[37], and each separable convolution is applied twice.

With the proposed encoding scheme, the cell-based search space is encoded into a new one , i.e.the encoded search space. In this way, every architecture vector can be decoded into its corresponding cell architecture by mapping the vector into the connections and operations of the intermediate nodes in the cell.

An illustrative example of the above encoding process is given in Fig. 3. This work uses a list of blocks to represent an architecture vector as shown in Fig. 3 (left). Each block represents an intermediate node in the cell and needs to be specified by four variables, including Pre1 Node (the first predecessor node) and Pre2 Node (the second predecessor node), and their corresponding operations. Fig. 3 (middle) shows a cell architecture decoded from Fig. 3 (left) using the mapping rules in Table I.

3.2 Slow-Fast Learning

The general target of NAS is to search for an architecture vector such that the decoded architecture minimizes validation loss , where the weights associated with the architecture are obtained by minimizing the training loss . To this end, the pair learning paradigm in the proposed RelativeNAS is essentially an optimizer to approximate .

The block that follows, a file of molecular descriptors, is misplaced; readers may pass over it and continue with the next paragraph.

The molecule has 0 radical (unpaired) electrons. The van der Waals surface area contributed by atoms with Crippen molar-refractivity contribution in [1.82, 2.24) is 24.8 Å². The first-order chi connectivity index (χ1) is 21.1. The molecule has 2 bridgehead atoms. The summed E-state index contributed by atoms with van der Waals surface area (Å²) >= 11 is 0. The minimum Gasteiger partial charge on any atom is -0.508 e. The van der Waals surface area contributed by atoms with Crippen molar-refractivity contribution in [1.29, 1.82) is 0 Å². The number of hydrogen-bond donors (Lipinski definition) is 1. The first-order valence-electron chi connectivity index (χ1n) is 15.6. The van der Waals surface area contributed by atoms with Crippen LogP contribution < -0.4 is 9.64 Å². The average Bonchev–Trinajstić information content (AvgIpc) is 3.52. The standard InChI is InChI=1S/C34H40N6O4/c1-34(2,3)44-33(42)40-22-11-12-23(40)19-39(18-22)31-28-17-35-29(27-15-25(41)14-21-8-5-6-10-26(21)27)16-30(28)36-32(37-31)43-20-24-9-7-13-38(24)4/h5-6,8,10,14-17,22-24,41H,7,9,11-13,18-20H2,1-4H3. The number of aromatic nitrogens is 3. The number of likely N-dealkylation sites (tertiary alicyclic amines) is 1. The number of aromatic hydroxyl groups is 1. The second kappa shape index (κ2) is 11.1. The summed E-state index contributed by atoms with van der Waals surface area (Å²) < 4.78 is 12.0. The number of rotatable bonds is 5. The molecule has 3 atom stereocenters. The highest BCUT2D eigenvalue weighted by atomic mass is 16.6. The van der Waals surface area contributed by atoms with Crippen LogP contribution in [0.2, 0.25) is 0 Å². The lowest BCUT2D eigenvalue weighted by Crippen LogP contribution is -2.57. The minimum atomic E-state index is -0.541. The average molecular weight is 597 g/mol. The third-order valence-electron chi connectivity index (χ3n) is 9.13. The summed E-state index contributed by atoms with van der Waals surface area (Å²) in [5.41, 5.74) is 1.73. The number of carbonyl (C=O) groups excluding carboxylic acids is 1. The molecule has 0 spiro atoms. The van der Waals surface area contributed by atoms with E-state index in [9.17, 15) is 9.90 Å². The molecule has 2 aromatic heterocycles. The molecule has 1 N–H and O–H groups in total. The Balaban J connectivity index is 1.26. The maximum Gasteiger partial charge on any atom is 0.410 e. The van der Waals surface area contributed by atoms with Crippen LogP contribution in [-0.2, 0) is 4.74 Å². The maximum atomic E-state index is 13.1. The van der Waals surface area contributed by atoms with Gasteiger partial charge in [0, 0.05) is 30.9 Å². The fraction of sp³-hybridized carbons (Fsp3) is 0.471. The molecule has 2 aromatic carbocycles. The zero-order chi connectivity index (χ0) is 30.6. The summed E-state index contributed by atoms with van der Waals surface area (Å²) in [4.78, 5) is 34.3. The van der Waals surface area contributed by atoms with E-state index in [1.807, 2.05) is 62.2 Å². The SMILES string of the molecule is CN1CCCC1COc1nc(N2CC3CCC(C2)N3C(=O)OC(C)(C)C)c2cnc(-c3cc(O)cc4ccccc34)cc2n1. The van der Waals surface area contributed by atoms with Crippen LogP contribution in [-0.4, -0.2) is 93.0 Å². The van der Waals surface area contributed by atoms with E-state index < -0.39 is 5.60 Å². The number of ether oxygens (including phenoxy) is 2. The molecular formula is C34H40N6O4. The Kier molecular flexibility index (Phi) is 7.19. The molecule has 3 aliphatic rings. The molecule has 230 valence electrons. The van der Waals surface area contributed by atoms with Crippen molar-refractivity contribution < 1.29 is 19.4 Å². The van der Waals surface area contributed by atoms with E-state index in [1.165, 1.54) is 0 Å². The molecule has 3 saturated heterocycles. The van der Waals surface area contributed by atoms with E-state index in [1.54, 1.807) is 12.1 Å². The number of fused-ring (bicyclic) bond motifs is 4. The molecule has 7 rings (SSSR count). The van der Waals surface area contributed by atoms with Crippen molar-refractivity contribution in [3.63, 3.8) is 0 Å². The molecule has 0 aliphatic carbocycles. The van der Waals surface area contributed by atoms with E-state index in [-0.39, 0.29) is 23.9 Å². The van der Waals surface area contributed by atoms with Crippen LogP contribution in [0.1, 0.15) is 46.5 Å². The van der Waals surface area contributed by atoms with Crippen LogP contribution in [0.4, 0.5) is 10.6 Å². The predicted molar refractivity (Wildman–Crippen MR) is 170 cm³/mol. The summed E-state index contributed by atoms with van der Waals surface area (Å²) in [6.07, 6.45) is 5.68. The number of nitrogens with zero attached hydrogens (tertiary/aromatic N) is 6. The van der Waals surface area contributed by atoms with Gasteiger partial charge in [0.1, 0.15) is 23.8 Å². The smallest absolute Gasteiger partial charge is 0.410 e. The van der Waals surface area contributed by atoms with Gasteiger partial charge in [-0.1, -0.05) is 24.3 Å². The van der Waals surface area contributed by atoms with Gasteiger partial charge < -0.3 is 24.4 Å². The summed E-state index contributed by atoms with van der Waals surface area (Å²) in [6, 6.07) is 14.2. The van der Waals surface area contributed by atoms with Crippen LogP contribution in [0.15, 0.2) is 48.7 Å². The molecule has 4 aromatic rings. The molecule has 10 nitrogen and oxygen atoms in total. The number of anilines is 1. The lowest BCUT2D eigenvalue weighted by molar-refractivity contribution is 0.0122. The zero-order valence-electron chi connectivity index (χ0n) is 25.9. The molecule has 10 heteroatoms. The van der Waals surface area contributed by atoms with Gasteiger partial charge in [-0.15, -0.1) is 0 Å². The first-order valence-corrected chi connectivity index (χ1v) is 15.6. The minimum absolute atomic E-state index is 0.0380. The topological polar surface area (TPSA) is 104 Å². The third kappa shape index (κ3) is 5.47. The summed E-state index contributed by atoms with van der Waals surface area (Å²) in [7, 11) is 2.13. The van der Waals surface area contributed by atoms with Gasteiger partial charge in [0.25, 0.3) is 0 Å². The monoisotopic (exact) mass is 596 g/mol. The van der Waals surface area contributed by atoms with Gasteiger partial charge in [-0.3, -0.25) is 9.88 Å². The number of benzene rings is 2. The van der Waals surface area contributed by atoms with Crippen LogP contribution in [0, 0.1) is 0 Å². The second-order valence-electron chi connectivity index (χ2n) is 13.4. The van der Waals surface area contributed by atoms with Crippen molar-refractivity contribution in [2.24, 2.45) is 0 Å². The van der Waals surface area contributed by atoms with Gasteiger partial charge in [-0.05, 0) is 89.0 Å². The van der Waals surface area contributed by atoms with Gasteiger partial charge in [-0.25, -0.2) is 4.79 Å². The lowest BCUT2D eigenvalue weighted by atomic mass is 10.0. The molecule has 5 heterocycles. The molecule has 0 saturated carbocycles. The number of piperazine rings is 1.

Specifically, given an architecture vector obtained at the -th generation111To distinguish the iteration in network training, this work uses the term generation to denote the iteration in slow-fast learning of slow-fast learning, it is iteratively updated by:


where holds, such that:


To efficiently generate the pseudo gradient , this work proposes to use a population of architecture vectors . As illustrated in Fig. 4, at each generation, the population is randomly divided into pairs. Then, for each pair , a fast-learner and a slow-learner are specified by the paritial ordering of validation loss values, where the one having smaller loss is the fast-learner and the other is the slow-learner (i.e. ). Then, is updated by learning from with: